History / Background

  • Since independence the State's power sector has grown at a rapid rate, contributing to the development of agricultural and industrial sectors in the state. The installed capacity available to the State has increased from about 264 MW in 1959 to about 5,886 MW in 1998. The transmission network has increased fifty-three folds during this period. The UPSEB today serves about seven million legitimate consumers, but there are many more who are not yet on the ledgers of UPSEB. During this period per capita power consumption has increased from 58 KWH to over 204 KWH (1994-95). As against this, the per capita consumption in States like AP, MP, Gujrat, Maharashtra the net average of the States, 319 KWH have been achieved during 1994-95.
  • The power sector has not been able to keep pace with the increase in power demand in the State. As against connected load of 13954 MW the installed capacity is only 5886 MW (8600 MW including the share in the Central sector units). Uttar Pradesh in currently facing an acute power shortage. Inspite of Energy Supply Managment, UP has a peak demand deficit of about of 15% while its energy shortage is about 8 percent. The power sector is faced with problems of low plant load factor in its thermal power stations (about 49%) very high transmission and distribution losses including non-technical losses, low voltage and frequent interruption. This has resulted in an adverse impact on the development and economy of the State and the welfare of the people. The State Government is very concerned about the continuing power shortage and the frequent power cuts imposed on electricity customers.
  • The root cause of the declining performance of the power sector is the lack of adequate investments to meet the sector's capital requirements and the deterioration in sector's efficiency. The primary reason for the lack of investment is the critical financial situation of UPSEB. As on 31st March, 1997, the accumulated commercial losses of UPSEB, excluding the State subsidies, were of the order of Rs. 7000 Crores, and cash liabilities of the order of Rs. 4200 Crores. UPSEB has not been able to meet its operational cash requirements because of high losses, poor Bill collections and unremunerative tariff for some category of consumers resulting in poor creditworthiness. The power sector has not been able to mobilise the resources required to finance the development activities. The continuing cash shortfall has also resulted in inefficient operations and in inadequate maintenance of the existing system. The State's Budgetary resources are extensively used to support the operations of the power sector, which could alternatively have been used for other social development activities.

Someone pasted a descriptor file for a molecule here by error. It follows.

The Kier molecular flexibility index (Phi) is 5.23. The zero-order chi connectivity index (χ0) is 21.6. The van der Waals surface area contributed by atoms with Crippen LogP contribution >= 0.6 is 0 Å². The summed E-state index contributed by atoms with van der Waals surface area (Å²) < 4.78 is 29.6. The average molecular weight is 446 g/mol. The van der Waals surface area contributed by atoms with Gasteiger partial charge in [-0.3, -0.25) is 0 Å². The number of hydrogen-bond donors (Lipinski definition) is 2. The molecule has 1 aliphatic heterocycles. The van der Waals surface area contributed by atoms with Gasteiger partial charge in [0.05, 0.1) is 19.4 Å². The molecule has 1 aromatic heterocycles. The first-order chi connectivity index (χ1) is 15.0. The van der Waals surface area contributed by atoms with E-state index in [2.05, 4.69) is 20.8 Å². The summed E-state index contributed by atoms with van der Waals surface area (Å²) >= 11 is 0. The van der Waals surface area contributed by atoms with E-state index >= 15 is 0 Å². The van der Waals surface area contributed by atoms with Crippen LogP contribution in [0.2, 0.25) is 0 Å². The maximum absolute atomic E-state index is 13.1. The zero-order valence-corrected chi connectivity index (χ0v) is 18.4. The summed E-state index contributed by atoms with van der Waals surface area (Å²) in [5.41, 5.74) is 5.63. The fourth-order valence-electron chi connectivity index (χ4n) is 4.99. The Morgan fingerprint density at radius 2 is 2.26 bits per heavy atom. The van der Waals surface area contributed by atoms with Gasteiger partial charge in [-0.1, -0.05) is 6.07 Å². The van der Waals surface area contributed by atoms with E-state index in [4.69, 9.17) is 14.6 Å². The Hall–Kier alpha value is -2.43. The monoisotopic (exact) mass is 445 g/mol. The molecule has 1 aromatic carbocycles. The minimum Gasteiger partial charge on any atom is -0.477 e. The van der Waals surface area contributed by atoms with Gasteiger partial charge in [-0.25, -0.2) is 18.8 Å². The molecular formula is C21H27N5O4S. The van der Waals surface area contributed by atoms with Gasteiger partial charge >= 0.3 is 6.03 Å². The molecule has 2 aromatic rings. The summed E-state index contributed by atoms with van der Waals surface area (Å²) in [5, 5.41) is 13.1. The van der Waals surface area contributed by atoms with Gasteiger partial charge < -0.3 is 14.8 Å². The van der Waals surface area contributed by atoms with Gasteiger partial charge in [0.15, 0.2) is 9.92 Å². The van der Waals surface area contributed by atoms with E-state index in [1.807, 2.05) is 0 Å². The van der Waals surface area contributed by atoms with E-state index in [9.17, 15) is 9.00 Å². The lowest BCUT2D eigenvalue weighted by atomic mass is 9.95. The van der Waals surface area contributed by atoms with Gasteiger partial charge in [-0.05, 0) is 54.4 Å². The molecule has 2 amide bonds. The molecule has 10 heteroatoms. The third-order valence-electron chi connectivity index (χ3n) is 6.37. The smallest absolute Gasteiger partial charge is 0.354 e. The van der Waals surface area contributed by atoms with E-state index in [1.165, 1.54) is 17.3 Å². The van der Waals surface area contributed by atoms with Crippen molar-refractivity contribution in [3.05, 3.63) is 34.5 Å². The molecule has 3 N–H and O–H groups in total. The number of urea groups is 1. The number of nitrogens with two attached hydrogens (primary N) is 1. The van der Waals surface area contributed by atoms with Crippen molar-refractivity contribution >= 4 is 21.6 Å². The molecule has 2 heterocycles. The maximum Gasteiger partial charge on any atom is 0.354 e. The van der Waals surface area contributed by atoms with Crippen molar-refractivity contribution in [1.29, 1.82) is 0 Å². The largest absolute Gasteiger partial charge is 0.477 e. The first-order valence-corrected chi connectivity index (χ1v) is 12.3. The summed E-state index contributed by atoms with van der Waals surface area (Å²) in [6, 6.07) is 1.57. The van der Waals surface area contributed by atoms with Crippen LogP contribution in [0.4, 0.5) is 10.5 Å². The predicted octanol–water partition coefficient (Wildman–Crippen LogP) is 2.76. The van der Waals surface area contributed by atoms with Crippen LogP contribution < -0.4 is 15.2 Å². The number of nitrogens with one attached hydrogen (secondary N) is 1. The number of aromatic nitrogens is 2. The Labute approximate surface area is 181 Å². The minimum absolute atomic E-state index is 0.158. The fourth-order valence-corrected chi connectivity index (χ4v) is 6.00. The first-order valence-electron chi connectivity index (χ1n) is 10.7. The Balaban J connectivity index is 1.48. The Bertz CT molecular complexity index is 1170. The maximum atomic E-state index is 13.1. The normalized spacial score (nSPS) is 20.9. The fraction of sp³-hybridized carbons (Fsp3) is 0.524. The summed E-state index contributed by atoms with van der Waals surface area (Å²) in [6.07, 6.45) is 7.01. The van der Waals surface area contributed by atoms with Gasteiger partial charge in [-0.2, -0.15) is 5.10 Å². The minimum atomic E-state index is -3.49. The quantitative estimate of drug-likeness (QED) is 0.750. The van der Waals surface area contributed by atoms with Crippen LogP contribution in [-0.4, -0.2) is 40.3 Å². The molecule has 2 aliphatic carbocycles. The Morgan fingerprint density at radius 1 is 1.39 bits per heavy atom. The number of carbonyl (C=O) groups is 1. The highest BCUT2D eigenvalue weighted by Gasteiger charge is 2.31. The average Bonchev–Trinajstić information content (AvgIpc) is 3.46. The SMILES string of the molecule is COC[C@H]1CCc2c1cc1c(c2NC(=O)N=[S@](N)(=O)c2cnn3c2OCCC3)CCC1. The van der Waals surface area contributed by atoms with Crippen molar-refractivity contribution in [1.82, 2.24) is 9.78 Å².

• As per the studies carried out, the State will need about 14,500 MW of additional generation capacity by the year 2011 to meet its power demand. Substantial investments will be required in transmission and distribution to supply this additional power and distribution to supply this additional power and rehabilitate the existing transmission and distribution system so as to reduce system losses and improve quality of power supply. The estimated investment required in the power sector e.g. for generation, transmission and distribution, by the year 2011 is about Rs. 69,000 crores. These huge requirements cannot be met without a massive mobilisation of resources, restoration of the creditworthiness of the power utilities, and the establishment of  a proper enabling environment. The State Government is determined to overcome the prevailing problems in the power sector and has decided to restructure & reform its power sector with ultimate aim of privatisation of generation and distribution areas.
Power Reforms
Pension Unit
Rostering Schedule